An Australian flowerpecker, Dicaeum hirundinaceum, that commonly eats and thereby serves to spread mistletoe.
Any of several hemiparasitic evergreen plants of the order Santalales with white berries that grow in the crowns of apple trees, oaks, and other trees, such as the European mistletoe (Viscum album) and American mistletoe or eastern mistletoe (Phoradendron leucarpum).
The mistletoebird (Dicaeum hirundinaceum), also known as the mistletoe flowerpecker, is a species of flowerpecker native to most of Australia (though absent from Tasmania and the driest desert areas) and also to the eastern Maluku Islands of Indonesia in the Arafura Sea between Australia and New Guinea. The mistletoebird eats mainly the berries of the parasitic mistletoe and is a vector for the spread of the mistletoe's seeds through its digestive system.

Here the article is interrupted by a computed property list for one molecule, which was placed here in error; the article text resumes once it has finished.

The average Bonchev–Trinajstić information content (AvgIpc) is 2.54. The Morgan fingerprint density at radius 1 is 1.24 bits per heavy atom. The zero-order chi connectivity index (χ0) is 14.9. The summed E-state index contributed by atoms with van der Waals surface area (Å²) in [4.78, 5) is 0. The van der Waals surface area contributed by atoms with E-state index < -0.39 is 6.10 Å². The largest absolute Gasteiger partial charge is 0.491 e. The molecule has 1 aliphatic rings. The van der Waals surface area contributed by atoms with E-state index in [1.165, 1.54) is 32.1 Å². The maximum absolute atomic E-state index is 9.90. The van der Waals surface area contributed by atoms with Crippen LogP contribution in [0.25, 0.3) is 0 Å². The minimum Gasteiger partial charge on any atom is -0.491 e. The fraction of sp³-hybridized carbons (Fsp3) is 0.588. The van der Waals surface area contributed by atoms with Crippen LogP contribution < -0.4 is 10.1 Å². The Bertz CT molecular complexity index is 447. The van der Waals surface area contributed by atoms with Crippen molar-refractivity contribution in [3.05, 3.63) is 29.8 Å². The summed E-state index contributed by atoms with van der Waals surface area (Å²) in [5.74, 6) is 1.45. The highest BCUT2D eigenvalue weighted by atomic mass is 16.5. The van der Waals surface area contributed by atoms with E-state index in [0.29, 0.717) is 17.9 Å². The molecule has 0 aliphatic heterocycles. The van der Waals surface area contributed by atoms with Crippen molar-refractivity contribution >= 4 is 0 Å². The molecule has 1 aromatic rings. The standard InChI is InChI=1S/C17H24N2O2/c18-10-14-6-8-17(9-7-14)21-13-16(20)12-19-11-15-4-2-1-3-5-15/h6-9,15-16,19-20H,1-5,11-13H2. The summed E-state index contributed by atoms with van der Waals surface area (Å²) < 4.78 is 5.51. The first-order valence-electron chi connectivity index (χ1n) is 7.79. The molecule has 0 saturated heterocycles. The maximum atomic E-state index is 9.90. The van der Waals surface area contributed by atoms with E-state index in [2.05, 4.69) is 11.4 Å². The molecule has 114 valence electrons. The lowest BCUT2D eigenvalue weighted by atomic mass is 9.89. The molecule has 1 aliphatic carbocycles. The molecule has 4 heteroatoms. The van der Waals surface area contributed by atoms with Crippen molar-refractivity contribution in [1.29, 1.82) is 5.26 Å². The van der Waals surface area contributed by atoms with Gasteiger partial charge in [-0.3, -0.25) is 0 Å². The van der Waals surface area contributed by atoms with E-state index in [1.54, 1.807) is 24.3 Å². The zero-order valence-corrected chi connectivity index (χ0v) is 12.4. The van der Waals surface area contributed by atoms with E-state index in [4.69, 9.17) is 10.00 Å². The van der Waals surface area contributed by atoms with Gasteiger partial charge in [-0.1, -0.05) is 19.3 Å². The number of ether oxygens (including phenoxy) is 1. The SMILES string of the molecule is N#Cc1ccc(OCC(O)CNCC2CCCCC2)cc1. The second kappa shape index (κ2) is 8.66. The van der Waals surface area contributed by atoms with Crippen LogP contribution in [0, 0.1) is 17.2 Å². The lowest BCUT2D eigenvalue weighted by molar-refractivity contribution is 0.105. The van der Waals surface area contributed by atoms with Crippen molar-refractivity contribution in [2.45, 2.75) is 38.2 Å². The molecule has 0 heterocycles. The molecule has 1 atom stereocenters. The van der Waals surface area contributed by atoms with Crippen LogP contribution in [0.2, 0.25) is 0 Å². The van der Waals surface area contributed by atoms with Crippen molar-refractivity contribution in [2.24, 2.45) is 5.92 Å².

(uncountable) A sprig of one such plant used as a Christmas decoration, associated with the custom that a man may kiss any woman standing beneath it.
A parasitic evergreen plant of Europe (Viscum album), bearing a glutinous fruit. When found upon the oak, where it is rare, it was an object of superstitious regard among the Druids. A bird lime is prepared from its fruit.
American plants closely resembling Old World mistletoe
Old World parasitic shrub having branching greenish stems with leathery leaves and waxy white glutinous berries; the traditional mistletoe of Christmas
shrub of central and southeastern Europe; partially parasitic on beeches, chestnuts and oaks
Mistletoe is the common name for obligate hemiparasitic plants in the order Santalales. They are attached to their host tree or shrub by a structure called the haustorium, through which they extract water and nutrients from the host plant.